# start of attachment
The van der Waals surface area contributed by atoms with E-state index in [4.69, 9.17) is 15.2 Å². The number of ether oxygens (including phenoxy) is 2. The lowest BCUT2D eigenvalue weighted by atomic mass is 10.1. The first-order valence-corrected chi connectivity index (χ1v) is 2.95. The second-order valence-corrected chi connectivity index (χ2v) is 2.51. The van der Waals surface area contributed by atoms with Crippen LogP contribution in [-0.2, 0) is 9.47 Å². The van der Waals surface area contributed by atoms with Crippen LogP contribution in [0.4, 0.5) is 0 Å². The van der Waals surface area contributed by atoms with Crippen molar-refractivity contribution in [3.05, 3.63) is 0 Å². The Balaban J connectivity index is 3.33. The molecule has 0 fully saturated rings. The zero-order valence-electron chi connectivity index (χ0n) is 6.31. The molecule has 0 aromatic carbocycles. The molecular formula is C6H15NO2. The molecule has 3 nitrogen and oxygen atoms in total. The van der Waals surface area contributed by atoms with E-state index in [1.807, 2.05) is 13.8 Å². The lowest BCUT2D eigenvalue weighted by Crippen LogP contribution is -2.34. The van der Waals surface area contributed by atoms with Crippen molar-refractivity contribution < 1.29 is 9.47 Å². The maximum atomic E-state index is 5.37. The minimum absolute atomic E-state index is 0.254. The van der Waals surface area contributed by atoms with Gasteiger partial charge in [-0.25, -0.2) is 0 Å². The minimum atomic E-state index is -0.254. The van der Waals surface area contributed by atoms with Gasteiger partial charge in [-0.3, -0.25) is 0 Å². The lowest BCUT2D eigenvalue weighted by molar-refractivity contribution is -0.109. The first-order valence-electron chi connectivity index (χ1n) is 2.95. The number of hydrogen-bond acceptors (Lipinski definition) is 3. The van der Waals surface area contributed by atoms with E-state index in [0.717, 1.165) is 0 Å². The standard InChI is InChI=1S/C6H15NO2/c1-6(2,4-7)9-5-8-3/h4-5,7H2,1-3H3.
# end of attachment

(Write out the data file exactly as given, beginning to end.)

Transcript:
The van der Waals surface area contributed by atoms with E-state index in [4.69, 9.17) is 15.2 Å². The number of ether oxygens (including phenoxy) is 2. The lowest BCUT2D eigenvalue weighted by atomic mass is 10.1. The first-order valence-corrected chi connectivity index (χ1v) is 2.95. The second-order valence-corrected chi connectivity index (χ2v) is 2.51. The van der Waals surface area contributed by atoms with Crippen LogP contribution in [-0.2, 0) is 9.47 Å². The van der Waals surface area contributed by atoms with Crippen LogP contribution in [0.4, 0.5) is 0 Å². The van der Waals surface area contributed by atoms with Crippen molar-refractivity contribution in [3.05, 3.63) is 0 Å². The Balaban J connectivity index is 3.33. The molecule has 0 fully saturated rings. The zero-order valence-electron chi connectivity index (χ0n) is 6.31. The molecule has 0 aromatic carbocycles. The molecular formula is C6H15NO2. The molecule has 3 nitrogen and oxygen atoms in total. The van der Waals surface area contributed by atoms with E-state index in [1.807, 2.05) is 13.8 Å². The lowest BCUT2D eigenvalue weighted by Crippen LogP contribution is -2.34. The van der Waals surface area contributed by atoms with Crippen molar-refractivity contribution < 1.29 is 9.47 Å². The maximum atomic E-state index is 5.37. The minimum absolute atomic E-state index is 0.254. The van der Waals surface area contributed by atoms with Gasteiger partial charge in [-0.25, -0.2) is 0 Å². The minimum atomic E-state index is -0.254. The van der Waals surface area contributed by atoms with Gasteiger partial charge in [-0.3, -0.25) is 0 Å². The lowest BCUT2D eigenvalue weighted by molar-refractivity contribution is -0.109. The first-order valence-electron chi connectivity index (χ1n) is 2.95. The number of hydrogen-bond acceptors (Lipinski definition) is 3. The van der Waals surface area contributed by atoms with E-state index in [0.717, 1.165) is 0 Å². The standard InChI is InChI=1S/C6H15NO2/c1-6(2,4-7)9-5-8-3/h4-5,7H2,1-3H3.